China needs to fully mobilize and engage in a war on pollution

17 to 22 million civilians died in the second China-Japan war which lasted 8 years (1937-1945).

Outdoor air pollution contributed to 1.2 million premature deaths in China in 2010, according to a study released this year on leading causes of global deaths.

A Proceedings of the National Academy of Sciences [PNAS] paper’s findings suggest that an arbitrary Chinese policy that greatly increases total suspended particulates (TSPs) air pollution is causing the 500 million residents of Northern China to lose more than 2.5 billion life years of life expectancy. 5 years of reduced life for 500 million people) relative to people in Southern China. Toxic air pollution has led to higher rates of stroke, heart disease and cancer.

Pollution in China will likely get worse before getting better, experts say.

Case in point: The Chinese government announced last week that pilots of domestic airlines are being trained to fly blind landings into the country’s 10 most polluted cities, including Beijing, because of the smog.

The health costs of air and water pollution in China amount to about 4.3 percent of its GDP. By adding the non-health impacts of pollution, which are estimated to be about 1.5 percent of GDP, the total cost of air and water pollution in China is about 5.8 percent of GDP.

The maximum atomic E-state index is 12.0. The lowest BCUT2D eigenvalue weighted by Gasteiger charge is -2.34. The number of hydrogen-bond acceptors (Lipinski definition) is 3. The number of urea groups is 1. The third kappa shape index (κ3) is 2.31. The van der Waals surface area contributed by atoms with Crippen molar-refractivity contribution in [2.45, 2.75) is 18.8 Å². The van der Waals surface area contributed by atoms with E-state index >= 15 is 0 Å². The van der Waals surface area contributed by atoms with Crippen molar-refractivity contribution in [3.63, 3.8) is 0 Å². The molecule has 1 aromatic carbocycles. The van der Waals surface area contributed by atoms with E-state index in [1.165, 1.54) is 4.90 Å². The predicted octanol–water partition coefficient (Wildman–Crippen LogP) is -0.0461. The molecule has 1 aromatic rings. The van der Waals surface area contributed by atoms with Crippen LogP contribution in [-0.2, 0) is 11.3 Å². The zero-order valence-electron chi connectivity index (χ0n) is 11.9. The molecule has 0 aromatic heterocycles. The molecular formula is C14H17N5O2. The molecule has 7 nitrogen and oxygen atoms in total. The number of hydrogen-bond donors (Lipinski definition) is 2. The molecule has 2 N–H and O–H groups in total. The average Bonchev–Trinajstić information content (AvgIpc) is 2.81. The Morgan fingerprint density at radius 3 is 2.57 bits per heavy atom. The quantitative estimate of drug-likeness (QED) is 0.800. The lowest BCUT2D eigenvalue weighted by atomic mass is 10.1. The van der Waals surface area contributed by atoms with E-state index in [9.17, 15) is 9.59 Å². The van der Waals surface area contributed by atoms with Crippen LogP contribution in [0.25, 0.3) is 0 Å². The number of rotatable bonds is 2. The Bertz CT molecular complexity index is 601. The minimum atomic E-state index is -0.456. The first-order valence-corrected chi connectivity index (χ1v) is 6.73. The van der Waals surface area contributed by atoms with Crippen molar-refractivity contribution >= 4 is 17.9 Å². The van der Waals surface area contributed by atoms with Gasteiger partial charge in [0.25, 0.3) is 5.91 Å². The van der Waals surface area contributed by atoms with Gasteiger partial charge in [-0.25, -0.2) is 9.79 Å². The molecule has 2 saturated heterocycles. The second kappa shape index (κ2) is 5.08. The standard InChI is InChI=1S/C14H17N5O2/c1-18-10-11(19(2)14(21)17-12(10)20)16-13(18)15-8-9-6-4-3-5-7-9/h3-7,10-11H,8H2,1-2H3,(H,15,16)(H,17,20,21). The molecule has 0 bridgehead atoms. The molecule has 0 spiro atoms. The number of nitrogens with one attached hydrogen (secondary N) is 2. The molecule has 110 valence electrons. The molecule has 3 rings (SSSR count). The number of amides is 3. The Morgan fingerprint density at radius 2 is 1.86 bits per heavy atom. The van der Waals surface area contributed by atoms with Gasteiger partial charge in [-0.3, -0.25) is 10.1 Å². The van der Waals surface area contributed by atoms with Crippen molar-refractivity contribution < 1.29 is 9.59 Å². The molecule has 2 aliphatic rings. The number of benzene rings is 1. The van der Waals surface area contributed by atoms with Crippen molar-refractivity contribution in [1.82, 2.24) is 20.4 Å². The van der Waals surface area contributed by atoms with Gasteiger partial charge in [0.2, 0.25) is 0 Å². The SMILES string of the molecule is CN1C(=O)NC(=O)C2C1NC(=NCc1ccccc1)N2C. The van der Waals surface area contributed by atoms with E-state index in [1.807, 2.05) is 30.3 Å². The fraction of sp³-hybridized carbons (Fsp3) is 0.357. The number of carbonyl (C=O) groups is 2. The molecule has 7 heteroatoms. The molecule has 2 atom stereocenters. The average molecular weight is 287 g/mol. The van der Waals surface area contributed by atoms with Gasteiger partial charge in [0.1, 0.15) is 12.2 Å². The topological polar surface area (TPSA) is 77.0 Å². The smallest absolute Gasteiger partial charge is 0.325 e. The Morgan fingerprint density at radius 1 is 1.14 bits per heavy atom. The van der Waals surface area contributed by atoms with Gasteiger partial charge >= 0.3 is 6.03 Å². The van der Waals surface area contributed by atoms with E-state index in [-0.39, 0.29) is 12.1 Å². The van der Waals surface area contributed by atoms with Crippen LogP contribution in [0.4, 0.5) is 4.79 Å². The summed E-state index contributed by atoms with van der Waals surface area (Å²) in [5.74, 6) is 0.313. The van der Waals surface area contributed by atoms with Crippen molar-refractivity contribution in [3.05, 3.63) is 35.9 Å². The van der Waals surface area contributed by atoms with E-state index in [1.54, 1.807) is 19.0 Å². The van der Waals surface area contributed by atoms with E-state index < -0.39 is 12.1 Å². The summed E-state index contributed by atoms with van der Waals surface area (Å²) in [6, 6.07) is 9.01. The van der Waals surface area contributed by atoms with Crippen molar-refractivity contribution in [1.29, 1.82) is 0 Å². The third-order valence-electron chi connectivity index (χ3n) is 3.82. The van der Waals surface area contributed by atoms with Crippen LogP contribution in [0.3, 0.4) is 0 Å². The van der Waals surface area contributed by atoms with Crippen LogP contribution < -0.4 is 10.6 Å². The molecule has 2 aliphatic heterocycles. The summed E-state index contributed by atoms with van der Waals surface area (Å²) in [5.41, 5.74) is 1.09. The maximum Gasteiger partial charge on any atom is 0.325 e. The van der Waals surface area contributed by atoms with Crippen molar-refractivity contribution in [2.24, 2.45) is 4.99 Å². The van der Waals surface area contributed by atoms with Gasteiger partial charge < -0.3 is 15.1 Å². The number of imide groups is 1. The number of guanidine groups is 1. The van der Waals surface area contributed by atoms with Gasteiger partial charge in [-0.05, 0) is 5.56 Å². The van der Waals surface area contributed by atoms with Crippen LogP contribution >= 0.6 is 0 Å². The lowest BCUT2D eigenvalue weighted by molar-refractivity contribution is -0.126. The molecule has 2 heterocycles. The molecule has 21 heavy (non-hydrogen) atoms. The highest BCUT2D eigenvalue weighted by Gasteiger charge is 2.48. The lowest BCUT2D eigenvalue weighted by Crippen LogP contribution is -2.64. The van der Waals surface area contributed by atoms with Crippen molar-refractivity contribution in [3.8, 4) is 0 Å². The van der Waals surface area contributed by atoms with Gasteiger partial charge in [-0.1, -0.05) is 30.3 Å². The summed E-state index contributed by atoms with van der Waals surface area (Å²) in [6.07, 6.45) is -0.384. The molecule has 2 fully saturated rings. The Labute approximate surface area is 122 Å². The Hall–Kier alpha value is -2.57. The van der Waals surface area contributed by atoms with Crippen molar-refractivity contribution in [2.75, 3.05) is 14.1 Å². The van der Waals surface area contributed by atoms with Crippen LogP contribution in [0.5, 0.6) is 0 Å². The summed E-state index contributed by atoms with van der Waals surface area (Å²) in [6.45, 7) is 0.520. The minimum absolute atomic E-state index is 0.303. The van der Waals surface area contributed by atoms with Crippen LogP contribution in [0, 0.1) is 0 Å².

China’s economy will go from $8.5 trillion this year to about $12-20 trillion in 2018 (depending upon RMB currency appreciation). The cost to China will be $490 billion to 1.2 trillion in each of the years. It will be in the range of $3-5 trillion over the 5 year timeframe.

I think China could productively spend three to four times its current military budget over five years ($2.1 – 2.8 trillion over 5 years or $420 billion to $560 billion per year) on anti-pollution measures that offset the 5.8% GDP losses.

This would also be an economic stimulus by spending to convert energy away from coal and to control pollution. It would be beneficial stimulus.

Rich enough now to pay to fix the environment

A theory, known as the environmental Kuznets curve, contends that the environment must suffer in order for a society to achieve financial growth. Only when the growth has been reached, the premise says, can the society then afford to clean up the mess—if it wants to.

Various estimates are that pollution gets tackled when per capita GDP is about $8000-13000 (1990 US dollars).

China should be at $7600 per capita GDP (nominal exchange rate basis) in 2014.
In Shanghai and Beijing and other coastal cities per capita GDP is higher at $12000 per capita.
On a purchasing power parity basis China will be over $11,000 per capita in GDP in 2014.